Dear Christian Friends,
About this time of year we post messages of all sorts showing our disapproval of the continuing secularization of the celebration of the birth of our Lord and Savior.
KEEP CHRIST IN CHRISTMAS
JESUS IS THE REASON FOR THE SEASON
I agree that there is way too much focus on the decorating, materialism, and non-religious attitudes that are condemning this time of year to being the “Winter Holiday.” But, I think that striving to keep Christ and remember Jesus without some sort of inward spiritual process isn’t doing anyone any good. In fact, the more we proclaim such slogans aloud without the inward spiritual process, we are probably turning more people off to the Christian faith than we are leading people to salvation, which is our purpose as believers in Jesus Christ. If all nominal and secular Christians and non-believers hear from us are slogans and they don’t see us striving to better ourselves in preparation for this great holy day, we are (as St. Paul described) clanging brass and tinkling cymbals. People are justified and right to ignore annoying noises.
For a couple of thousand years, the original expression of Christianity, the Orthodox Church has observed the Feast of the Nativity of Jesus Christ (later “Christ Mass” by the Roman Catholics) with a 40 day fast in preparation for the feast. We do not consume meats, dairy products, olive oil, and alcoholic beverages. According to what jurisdiction we are under (Ethiopian, Greek, Russian, etc), we begin the fast on different days and with different rules concerning fish with backbones (some permit fish on certain days with shellfish throughout the fast). Except for the elderly, young children, pregnant or nursing women, and those under medical supervision; all Orthodox believers are expected to maintain this dietary rule. Along with the fasting, we have special prayers that we add to our individual disciplines and a special prayer service at the church during the week to help us focus on the meaning of this great and holy feast day. As the Nativity of our Lord is of great importance, we continue to eat as we wish for 12 days and observe Theophany, the Baptism of our Lord. Thus, we have 40 days of preparation and over a week of celebration of Jesus Christ coming into the world and the revelation of the Holy Trinity that is the focus of our Christian faith.
I am sure that some of you scoff at the idea of such fasting and the use of ancient written prayers as a “tradition of men” and that no such fast is defined in the Bible. Yet, there is no scripture that tells us that Jesus was born on December 25th (or January 6th for our “old calendar jurisdictions like Ethiopia and Russia). So, if we trust the “tradition” of early Christians to give us the date to observe the holy day, why not trust the tradition of prayer and fasting as well?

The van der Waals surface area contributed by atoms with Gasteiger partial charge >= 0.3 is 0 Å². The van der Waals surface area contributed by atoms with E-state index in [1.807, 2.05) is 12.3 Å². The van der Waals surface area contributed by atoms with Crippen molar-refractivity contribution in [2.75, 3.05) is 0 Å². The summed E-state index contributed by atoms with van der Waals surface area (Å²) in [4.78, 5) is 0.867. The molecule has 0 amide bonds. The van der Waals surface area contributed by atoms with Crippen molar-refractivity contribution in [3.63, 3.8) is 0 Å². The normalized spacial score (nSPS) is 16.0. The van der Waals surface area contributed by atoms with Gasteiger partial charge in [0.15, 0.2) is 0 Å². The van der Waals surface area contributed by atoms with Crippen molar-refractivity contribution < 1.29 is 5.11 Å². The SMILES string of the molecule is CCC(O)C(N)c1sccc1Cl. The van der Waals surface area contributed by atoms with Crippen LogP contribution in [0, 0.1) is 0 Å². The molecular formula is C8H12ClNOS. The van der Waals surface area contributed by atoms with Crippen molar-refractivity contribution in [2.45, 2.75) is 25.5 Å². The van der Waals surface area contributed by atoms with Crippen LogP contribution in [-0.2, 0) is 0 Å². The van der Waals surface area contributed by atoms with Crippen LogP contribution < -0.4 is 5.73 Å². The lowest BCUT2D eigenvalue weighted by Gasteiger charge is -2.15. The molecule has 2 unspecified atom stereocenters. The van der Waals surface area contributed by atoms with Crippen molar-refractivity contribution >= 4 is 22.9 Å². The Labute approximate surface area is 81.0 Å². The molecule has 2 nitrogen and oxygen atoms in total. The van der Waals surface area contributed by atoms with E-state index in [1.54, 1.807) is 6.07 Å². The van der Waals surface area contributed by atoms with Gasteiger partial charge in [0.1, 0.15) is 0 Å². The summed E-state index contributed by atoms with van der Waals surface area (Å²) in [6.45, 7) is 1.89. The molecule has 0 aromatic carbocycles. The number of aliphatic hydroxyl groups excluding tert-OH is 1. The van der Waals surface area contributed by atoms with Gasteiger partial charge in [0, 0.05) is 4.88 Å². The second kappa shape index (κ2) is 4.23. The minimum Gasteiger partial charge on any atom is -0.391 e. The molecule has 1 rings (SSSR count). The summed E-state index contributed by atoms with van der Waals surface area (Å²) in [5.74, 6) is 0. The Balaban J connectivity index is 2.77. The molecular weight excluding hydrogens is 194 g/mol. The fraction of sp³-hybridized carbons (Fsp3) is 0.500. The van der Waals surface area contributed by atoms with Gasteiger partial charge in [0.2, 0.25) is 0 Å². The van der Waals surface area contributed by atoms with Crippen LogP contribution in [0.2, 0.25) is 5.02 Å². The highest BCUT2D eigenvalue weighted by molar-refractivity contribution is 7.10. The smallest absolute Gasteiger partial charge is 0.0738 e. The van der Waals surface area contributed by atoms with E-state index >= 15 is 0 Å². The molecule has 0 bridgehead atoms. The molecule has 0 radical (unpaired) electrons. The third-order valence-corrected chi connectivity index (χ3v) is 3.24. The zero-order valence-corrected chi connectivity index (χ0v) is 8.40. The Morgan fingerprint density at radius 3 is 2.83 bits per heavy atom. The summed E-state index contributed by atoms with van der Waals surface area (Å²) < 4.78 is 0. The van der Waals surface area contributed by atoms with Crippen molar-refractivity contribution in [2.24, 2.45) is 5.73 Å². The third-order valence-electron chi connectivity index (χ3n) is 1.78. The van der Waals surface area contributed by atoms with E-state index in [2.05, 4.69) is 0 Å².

When one buys a pizza, who scrapes off the cheese, sauce, and toppings just to eat the crust? Nobody, we eat and enjoy the whole thing. The same can be said for this season we are entering and the Christian faith. Protestant reformers and modern Christianity has scraped off the spiritual nutrition of prayer and fasting in preparation for the holy feast and left us with the empty crust of one single Christmas Day. While many of us Orthodox Christians are guilty of the consumerism and materialism of the age, at least we have the fullness of the tradition of our seasonal fast and prayers to return to. We have the whole pizza of the Nativity Fast and Feast. The empty crust of Protestantism has invited Satan to pile on his toppings of covetousness, greed, lack of concern, selfishness, and other elements of our consumerist and materialistic society. No matter how much good Parmesan, red pepper, and Italian seasonings we sprinkle on in the form of charity; the bad toppings on the empty crust has caused society to ignore the day of giving thanks to God for what we have so that we can go out and spend more money. No amount of empty slogans will change the toxicity of the once scraped off pizza crust of American Protestant Christmas. Thankfully, we Christians can start with ourselves and get a whole pizza.
Talk to an Orthodox priest or knowledgeable layperson about what this season means to us. Look up information about the prayers and fast online or in the library. Make the time to attend our weekday and Sunday worship whenever possible. Take small steps by increasing time in personal prayer and use some of our prayers in conjunction with your own. Also, as it is physically possible, cut back on meat and dairy consumption if but for no other reason but to reward yourself later. Use this season not to shout mere slogans. Do something constructive for your spiritual journey as we anticipate the celebration of our Lord’s birth and the revelation of the Holy Trinity.